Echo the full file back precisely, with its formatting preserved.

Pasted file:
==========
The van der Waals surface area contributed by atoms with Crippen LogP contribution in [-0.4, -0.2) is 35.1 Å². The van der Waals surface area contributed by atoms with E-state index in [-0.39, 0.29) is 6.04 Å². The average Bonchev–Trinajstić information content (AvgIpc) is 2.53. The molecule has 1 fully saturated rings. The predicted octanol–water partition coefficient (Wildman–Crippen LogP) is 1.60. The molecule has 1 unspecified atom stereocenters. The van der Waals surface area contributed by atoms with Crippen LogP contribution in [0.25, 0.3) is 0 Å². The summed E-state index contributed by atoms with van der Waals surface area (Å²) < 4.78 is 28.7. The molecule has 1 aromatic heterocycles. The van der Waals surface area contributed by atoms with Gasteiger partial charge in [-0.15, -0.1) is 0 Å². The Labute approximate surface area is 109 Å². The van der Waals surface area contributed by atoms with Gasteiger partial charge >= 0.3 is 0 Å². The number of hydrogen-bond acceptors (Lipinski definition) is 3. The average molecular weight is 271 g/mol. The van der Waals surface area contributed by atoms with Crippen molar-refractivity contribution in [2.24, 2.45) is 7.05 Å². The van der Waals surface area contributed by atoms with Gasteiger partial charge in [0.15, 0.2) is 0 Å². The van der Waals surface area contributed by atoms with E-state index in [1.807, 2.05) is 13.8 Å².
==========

The van der Waals surface area contributed by atoms with Crippen LogP contribution in [-0.4, -0.2) is 35.1 Å². The van der Waals surface area contributed by atoms with E-state index in [-0.39, 0.29) is 6.04 Å². The average Bonchev–Trinajstić information content (AvgIpc) is 2.53. The molecule has 1 fully saturated rings. The predicted octanol–water partition coefficient (Wildman–Crippen LogP) is 1.60. The molecule has 1 unspecified atom stereocenters. The van der Waals surface area contributed by atoms with Crippen LogP contribution in [0.25, 0.3) is 0 Å². The summed E-state index contributed by atoms with van der Waals surface area (Å²) < 4.78 is 28.7. The molecule has 1 aromatic heterocycles. The van der Waals surface area contributed by atoms with Gasteiger partial charge in [-0.15, -0.1) is 0 Å². The Labute approximate surface area is 109 Å². The van der Waals surface area contributed by atoms with Gasteiger partial charge >= 0.3 is 0 Å². The number of hydrogen-bond acceptors (Lipinski definition) is 3. The average molecular weight is 271 g/mol. The van der Waals surface area contributed by atoms with Crippen molar-refractivity contribution in [2.24, 2.45) is 7.05 Å². The van der Waals surface area contributed by atoms with Gasteiger partial charge in [0.15, 0.2) is 0 Å². The van der Waals surface area contributed by atoms with E-state index in [1.807, 2.05) is 13.8 Å².